3679
3679
A WHITE JADE FIGURE OF A RAM
QING DYNASTY, 18TH CENTURY
Estimate
700,000900,000
JUMP TO LOT
3679
A WHITE JADE FIGURE OF A RAM
QING DYNASTY, 18TH CENTURY
Estimate
700,000900,000
JUMP TO LOT

Details & Cataloguing

Important Chinese Art

|
Hong Kong

A WHITE JADE FIGURE OF A RAM
QING DYNASTY, 18TH CENTURY
well worked from a lustrous white stone, portrayed recumbent with its legs tucked beneath its rounded body, its head facing forward with two curved striated horns rendered in openwork and extending downwards, the back of the beast subtly accentuated with a curved spinal column terminating in a short tail detailed with incisions
6.8 cm, 2 5/8  in.
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Provenance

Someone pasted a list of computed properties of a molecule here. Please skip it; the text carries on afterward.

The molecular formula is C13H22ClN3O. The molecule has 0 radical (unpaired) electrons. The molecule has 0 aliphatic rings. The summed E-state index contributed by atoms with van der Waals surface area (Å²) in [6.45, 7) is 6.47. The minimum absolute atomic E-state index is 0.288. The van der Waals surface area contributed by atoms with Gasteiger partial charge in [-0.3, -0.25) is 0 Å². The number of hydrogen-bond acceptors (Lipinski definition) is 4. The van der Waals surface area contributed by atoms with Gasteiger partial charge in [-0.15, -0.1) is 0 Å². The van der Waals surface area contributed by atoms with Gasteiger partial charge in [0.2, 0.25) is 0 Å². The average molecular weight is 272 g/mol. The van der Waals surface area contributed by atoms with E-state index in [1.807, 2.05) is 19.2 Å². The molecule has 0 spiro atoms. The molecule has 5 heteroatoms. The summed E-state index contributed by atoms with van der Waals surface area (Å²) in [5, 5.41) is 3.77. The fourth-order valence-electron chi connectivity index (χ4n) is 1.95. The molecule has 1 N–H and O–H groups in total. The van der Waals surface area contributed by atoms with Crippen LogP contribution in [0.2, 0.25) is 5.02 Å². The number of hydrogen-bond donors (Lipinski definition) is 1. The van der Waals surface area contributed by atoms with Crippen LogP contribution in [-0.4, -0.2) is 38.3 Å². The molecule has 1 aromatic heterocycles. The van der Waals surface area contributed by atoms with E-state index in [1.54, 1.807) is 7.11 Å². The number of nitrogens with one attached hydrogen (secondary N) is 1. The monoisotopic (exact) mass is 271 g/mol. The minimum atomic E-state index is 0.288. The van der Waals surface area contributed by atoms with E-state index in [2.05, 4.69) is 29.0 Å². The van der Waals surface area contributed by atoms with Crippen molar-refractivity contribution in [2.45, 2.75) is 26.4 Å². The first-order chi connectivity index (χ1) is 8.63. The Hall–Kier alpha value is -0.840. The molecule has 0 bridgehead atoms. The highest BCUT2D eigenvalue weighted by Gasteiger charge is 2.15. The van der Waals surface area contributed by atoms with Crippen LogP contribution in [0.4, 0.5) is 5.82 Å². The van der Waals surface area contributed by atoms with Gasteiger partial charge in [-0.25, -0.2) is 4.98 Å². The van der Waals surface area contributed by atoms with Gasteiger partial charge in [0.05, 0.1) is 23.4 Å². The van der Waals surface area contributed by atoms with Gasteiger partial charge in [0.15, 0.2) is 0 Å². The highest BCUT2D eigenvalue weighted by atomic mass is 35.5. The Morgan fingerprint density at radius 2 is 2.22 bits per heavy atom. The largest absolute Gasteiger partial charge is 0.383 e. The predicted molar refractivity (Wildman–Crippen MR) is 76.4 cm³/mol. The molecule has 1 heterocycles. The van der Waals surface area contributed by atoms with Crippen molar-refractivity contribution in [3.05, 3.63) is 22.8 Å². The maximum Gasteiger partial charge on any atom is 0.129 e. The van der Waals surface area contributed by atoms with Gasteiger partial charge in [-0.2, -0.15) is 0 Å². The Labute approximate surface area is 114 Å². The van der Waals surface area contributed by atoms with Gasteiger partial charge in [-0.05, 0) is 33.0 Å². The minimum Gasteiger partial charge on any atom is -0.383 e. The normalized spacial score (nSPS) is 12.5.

Sotheby's London, 6th June 1995, lot 44.

Exhibited

Minneapolis Institute of Arts, Minneapolis, Minnesota, on loan, 1997-2008, no. L97.327.16.

Catalogue Note

Small jade carvings of animals, often depicted in recumbent poses, became an essential item for the scholar’s desk as they were used both as paperweights and as works of art in their own right. Figures of rams have a long history in China, first appearing on Shang ritual bronzes and in the form of bronze lamps and ceramic tomb figures during the Han dynasty. By the Qing dynasty, the ram had acquired many symbolic associations: it was considered symbolic of peace, prosperity and filial piety, as it was said to kneel with reverence when drinking its mother’s milk. See two related 18th-century white jade examples sold in these rooms: the first one, 8th April 2014, lot 3150, and the other, with the head turned backwards, 7th October 2015, lot 3776. Compare also a jade ram with a slightly raised head, offered in this sale, lot 3674.

Important Chinese Art

|
Hong Kong